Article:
Our Union has a remarkable, if relatively short history. HUCTW was self-organized—in other words, it was started by Harvard employees themselves, rather than by a larger outside organization. Those roots remain crucial to the functioning and the philosophy of our Union to this day. The Union is its members, not an external staff of lawyers or labor experts. Union leadership and involvement comes from members (and former members) themselves. Union members negotiate our contracts, and Union members work with management to address issues of policy and to improve the working environment.
For Self-Knowledge and Dignity—Cut Out the Middle Man!
The idea of keeping labor relations ‘close to home’ serves a number of purposes. First, it guarantees a level of organizational self-knowledge. One-on-one organizing is one of the hallmarks of our Union, and it means that we are in touch with each other, and issues and concerns surface quickly and directly. Second, it is trained Union members themselves who address such issues and concerns, through joint problem-solving. This is in contrast with traditional grievance-filing procedures in which workplace problems are delegated by a shop steward to lawyers and other officials who may not know the individuals or the work in question— instead, we do the work ourselves and make sure the people involved come to a real, working solution. In addition to organizational self knowledge, this means that members active in the Union gain sophisticated and valuable skills, skills that enrich their lives, to say nothing of their workplaces. Finally and very importantly, this direct union-management model makes for more dignified and harmonious working lives. Rather than a split population ruled by antagonism and mistrust, individual workplaces can operate smoothly, with Union members and managers working collaboratively to get their jobs done.
‘Kindness and Respect’
The phrase ‘kindness and respect’ has long been a mantra of our organization. It describes both our ideal workplace climate as well our ideal labor relations climate. To be sure, if we did not have profound concerns and problematic issues, we would not need a union at all. But we do. Harvard is a large, old, and storied institution which has many organizational priorities. Making sure the rights and well-being of staff are among those priorities—both locally and University-wide-- is the job of the Union. Doing so with kindness and respect makes our Union more powerful, because it relies on a dynamic but lasting Union-management relationship, rather than on isolated acts of gamesmanship and antagonism. Perhaps as important, operating with kindness and respect makes our Union more inclusive, because members who are not interested in what they may see as ‘angry politics’ feel they can still be actively involved.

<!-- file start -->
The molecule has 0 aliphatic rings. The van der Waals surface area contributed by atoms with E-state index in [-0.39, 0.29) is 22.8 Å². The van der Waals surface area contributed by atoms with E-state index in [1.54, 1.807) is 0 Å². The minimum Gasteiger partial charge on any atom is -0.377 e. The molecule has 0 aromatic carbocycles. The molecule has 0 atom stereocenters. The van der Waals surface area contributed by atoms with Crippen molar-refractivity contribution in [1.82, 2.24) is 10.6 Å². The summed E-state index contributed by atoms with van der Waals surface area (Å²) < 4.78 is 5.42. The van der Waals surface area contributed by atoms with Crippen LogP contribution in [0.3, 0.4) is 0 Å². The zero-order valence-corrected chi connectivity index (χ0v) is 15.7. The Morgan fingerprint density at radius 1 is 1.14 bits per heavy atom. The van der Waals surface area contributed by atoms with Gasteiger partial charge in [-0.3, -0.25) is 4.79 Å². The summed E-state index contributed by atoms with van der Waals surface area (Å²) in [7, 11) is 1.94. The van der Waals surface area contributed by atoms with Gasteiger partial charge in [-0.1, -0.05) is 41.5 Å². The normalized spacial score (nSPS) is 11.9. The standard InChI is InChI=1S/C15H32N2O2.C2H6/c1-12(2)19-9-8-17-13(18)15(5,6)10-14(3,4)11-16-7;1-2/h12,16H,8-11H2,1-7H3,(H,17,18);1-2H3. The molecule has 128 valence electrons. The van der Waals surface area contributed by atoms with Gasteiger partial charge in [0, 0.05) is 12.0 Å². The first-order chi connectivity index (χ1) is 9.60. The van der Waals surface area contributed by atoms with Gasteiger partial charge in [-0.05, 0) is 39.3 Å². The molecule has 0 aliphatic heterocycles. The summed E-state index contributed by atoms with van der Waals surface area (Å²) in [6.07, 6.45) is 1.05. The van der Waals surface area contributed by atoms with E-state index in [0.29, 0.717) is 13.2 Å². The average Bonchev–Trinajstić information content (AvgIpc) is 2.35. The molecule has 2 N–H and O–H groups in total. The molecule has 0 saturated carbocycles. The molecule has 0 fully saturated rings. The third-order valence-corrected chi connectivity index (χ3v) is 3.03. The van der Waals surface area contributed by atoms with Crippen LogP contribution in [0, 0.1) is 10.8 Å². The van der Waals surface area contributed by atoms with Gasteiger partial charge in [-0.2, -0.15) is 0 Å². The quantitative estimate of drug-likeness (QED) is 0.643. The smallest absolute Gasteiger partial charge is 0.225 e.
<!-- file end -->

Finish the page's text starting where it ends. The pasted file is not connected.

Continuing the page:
A Sense of Humor
Finally, a sense of humor is crucial to our working philosophy at HUCTW. Issues that affect our working lives are profoundly serious. But they need not, in all cases, be addressed in a similar manner. Serious matters can sometimes be powerfully addressed with satire and irony, and unexpected jollity can sometimes convey an important message both more widely and more forcefully than traditional protest (which is not to say there is no role for protests, rallies, informational pickets and other more traditional union tactics; we have used all these and will do so again if it suits our goals).
Who We Are: A Primer
The Harvard Union of Clerical and Technical Workers is 4,600+ Harvard employees of diverse ages, backgrounds, talents and opinions. It was voted in on May 17th, 1988 and is now a strong, innovative local union affiliated with AFSCME, a national union representing mostly public employees. Most overtime-eligible (‘non-exempt’) Harvard Staff who are not part of one of the service worker or specialized trade unions are included in our bargaining unit and are eligible to become Union members.